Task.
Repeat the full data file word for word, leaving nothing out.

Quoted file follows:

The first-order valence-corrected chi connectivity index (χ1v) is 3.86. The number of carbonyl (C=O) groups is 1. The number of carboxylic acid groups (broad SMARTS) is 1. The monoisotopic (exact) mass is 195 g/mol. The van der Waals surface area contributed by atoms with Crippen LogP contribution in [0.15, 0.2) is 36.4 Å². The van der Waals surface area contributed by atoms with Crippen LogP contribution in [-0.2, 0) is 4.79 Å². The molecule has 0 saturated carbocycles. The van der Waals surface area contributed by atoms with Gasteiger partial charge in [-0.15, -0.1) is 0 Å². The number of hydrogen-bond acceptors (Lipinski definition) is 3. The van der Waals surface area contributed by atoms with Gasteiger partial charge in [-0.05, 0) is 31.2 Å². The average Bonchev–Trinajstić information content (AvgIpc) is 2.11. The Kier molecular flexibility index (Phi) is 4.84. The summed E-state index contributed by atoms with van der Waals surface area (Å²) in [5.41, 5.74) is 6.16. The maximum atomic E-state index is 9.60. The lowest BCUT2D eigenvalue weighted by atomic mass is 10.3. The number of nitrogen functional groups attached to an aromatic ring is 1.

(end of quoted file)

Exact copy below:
The first-order valence-corrected chi connectivity index (χ1v) is 3.86. The number of carbonyl (C=O) groups is 1. The number of carboxylic acid groups (broad SMARTS) is 1. The monoisotopic (exact) mass is 195 g/mol. The van der Waals surface area contributed by atoms with Crippen LogP contribution in [0.15, 0.2) is 36.4 Å². The van der Waals surface area contributed by atoms with Crippen LogP contribution in [-0.2, 0) is 4.79 Å². The molecule has 0 saturated carbocycles. The van der Waals surface area contributed by atoms with Gasteiger partial charge in [-0.15, -0.1) is 0 Å². The number of hydrogen-bond acceptors (Lipinski definition) is 3. The van der Waals surface area contributed by atoms with Gasteiger partial charge in [-0.05, 0) is 31.2 Å². The average Bonchev–Trinajstić information content (AvgIpc) is 2.11. The Kier molecular flexibility index (Phi) is 4.84. The summed E-state index contributed by atoms with van der Waals surface area (Å²) in [5.41, 5.74) is 6.16. The maximum atomic E-state index is 9.60. The lowest BCUT2D eigenvalue weighted by atomic mass is 10.3. The number of nitrogen functional groups attached to an aromatic ring is 1.